Oil painting portrait of Harriet Exline Frizzell

Oil Painting Portrait of Harriet Exline Frizzell.

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Early life and education

Harriet Exline Frizzell was born in Walla Walla, Washington, on May 8, 1909. In 1930, she graduated from Reed College with her BS in biology, then earned an MS in zoology from the University of Washington, Seattle in 1932. She continued her research on the spider species of the area at the University of Washington, earning her PhD in 1936. Frizzell spent her summers collecting specimens at the university’s biological station at Friday Harbor. During the academic year, she studied the behavior of various species of spider, including research on the diet of black widow spiders. Frizzell completed postdoctoral studies at Yale in 1937, under Dr. Alexander Petrunkevich; she remained close friends with him, and they corresponded for more than ten years after.

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A budding researcher

Frizzell stayed in South America—primarily Peru and Ecuador—from 1938 to 1943, performing independent research and collecting specimens. In Ecuador, she met Donald L. Frizzell, a paleontologist and geologist, and they married in 1938. Frizzell was supportive of his wife’s scientific research, and the two often made collecting trips together. Both Harriet and Donald Frizzell taught at the University of Texas and later the University of Arkansas.

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Working for the Academy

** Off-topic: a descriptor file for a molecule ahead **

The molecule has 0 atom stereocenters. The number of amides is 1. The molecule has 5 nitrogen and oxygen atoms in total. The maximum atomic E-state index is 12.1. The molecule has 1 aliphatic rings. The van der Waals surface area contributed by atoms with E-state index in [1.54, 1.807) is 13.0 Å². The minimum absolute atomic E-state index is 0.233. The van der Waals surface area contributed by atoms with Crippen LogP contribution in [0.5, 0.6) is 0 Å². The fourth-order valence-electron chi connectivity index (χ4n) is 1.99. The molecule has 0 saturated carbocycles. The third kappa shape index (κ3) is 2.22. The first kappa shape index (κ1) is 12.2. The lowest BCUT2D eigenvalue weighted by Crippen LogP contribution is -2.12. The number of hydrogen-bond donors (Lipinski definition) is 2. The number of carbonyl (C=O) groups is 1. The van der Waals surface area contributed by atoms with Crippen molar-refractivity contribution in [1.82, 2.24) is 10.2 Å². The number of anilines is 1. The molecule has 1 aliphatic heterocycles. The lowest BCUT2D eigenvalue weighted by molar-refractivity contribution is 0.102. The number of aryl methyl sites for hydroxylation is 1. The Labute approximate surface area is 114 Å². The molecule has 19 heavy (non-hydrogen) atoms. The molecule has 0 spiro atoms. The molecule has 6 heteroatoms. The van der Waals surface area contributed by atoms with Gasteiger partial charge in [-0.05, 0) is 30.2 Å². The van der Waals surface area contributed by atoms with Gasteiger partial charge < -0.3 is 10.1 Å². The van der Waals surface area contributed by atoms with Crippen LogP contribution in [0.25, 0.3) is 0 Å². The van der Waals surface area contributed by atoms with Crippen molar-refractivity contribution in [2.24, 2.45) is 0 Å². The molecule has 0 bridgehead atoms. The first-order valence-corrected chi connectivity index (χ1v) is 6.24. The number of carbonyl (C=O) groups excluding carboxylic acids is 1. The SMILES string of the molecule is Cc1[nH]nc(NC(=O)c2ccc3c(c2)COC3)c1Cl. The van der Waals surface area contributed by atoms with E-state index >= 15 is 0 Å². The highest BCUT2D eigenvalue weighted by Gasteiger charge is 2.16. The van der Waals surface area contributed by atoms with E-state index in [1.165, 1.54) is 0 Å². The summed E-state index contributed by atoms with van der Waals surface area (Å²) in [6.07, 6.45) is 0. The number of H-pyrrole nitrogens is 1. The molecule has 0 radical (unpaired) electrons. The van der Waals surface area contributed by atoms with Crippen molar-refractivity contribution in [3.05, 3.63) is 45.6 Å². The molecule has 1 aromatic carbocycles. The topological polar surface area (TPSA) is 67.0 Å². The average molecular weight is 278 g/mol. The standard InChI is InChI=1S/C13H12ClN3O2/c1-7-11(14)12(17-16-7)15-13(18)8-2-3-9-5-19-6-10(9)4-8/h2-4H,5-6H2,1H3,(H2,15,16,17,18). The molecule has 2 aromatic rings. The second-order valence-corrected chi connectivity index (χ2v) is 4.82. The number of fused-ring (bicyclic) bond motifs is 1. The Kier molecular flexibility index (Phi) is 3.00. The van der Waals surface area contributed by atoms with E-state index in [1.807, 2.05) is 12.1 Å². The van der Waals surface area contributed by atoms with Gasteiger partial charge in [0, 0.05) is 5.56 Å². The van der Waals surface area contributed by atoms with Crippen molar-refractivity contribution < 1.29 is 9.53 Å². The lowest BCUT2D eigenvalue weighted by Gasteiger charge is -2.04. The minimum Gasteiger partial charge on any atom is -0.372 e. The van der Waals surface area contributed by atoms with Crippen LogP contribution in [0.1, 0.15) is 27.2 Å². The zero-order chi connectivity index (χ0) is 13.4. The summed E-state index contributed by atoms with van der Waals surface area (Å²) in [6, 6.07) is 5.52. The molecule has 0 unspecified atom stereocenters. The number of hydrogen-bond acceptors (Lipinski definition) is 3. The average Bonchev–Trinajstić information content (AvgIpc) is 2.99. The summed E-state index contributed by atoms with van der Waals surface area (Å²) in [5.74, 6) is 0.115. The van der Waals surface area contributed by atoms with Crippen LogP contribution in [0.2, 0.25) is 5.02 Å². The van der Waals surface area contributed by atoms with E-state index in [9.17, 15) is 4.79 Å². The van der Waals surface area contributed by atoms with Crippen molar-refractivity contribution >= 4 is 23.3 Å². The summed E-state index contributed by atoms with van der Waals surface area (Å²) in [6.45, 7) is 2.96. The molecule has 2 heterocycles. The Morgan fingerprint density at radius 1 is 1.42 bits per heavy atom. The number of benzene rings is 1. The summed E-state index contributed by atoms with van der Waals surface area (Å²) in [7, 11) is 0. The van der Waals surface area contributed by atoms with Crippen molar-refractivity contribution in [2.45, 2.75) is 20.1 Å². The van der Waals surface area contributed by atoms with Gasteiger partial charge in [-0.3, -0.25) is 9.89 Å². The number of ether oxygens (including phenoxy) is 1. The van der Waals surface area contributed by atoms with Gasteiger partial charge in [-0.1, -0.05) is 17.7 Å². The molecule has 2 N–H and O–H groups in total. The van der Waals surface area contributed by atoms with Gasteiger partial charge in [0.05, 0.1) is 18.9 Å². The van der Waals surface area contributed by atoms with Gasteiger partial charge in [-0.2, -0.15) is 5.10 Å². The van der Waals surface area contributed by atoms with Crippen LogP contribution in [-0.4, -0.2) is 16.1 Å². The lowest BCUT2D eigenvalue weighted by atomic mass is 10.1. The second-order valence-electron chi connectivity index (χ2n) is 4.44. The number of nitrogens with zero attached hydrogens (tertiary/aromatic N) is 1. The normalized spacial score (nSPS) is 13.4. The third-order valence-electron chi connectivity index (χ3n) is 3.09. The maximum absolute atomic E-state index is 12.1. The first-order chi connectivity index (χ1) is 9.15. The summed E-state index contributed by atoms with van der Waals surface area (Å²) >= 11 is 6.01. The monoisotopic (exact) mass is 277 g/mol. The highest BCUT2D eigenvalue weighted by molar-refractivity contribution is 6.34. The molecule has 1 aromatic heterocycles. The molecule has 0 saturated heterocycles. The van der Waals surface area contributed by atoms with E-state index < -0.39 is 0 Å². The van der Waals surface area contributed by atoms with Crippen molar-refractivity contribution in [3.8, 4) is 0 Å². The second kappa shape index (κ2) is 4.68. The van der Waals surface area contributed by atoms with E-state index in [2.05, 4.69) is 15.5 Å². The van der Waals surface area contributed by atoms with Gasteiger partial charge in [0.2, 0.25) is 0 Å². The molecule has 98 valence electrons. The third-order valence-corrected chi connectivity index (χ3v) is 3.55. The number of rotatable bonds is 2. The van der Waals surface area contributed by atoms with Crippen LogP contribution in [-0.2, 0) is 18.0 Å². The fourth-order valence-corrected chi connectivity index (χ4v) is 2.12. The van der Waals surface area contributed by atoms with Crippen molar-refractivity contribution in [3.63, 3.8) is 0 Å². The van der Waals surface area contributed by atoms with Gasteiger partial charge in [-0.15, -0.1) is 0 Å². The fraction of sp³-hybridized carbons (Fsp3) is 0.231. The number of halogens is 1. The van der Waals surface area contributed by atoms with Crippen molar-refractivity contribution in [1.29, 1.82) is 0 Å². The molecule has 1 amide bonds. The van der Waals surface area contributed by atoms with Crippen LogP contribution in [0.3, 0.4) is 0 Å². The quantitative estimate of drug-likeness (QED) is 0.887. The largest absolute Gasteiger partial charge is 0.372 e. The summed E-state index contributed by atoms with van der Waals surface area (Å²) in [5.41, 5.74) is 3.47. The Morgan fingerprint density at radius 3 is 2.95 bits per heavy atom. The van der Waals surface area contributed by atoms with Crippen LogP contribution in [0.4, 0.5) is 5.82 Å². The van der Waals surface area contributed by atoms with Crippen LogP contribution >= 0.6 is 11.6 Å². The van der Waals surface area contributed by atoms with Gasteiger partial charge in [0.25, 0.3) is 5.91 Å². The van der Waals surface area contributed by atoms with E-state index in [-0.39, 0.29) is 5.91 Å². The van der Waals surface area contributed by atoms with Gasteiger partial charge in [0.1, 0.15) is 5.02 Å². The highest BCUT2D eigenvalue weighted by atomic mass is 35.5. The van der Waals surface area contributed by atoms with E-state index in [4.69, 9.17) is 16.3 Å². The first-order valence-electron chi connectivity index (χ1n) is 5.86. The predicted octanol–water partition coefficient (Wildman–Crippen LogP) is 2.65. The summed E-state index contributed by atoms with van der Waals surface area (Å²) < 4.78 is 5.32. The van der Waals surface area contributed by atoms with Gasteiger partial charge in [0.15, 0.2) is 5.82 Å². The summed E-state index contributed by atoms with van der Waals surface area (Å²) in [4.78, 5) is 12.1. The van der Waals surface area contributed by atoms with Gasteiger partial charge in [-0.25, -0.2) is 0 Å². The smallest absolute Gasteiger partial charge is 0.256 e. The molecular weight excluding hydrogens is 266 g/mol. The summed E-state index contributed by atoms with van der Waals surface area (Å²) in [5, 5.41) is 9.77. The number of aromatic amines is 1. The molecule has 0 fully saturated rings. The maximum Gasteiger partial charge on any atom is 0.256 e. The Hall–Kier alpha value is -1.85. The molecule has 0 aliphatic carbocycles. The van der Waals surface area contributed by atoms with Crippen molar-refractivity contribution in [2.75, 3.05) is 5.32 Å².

Frizzell worked for the California Academy of Sciences from 1948 to 1960, primarily in independent research for the Academy from her home in Missouri. She discovered around 500 species of spiders in her life, and published various other materials on spider classification and behavior. Frizzell was very active in the arachnology community of the time, corresponding with prominent arachnologists and identifying the specimens they collected. Frizzell supervised a National Science Foundation-funded study of the spiders found in cotton fields, among other prestigious projects, and left much of her work unfinished when she died. Among the condolence cards sent to her husband are letters asking to borrow her notes and collections to complete research.

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Frizzell's legacy

Despite her enormous contributions to the field of arachnology, Frizzell considered herself a housewife first and a scientist second. Her work on spiders was her passion, but she never viewed it as more than a hobby, and she struggled to balance collecting with running a household. Despite her enormous achievements, among them being the first woman to receive Yale’s prestigious Sterling Fellowship, Frizzell lived in an era where women were simply not welcomed into the scientific community as fully recognized researchers. Frizzell died in 1968.

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References

Frizzell, H.E. Curriculum vitae. 1965.

Gertsch, W.J. Willis J. Gertsch to Harriet Exline Frizzell. Letter.

Petrunkevich, A. Alexander Petrunkevich to Harriet Exline Frizzell, New Haven, CT, 1932–1963. Letters. California Academy of Sciences Archives.

Schwartz, M.M.E. “Harriet Exline Frizzell 1909–1968.” California Academy of Sciences Archives.

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About the author

Marion Richardson-Beatty is a Careers in Science Level 3 intern at the California Academy of Sciences.

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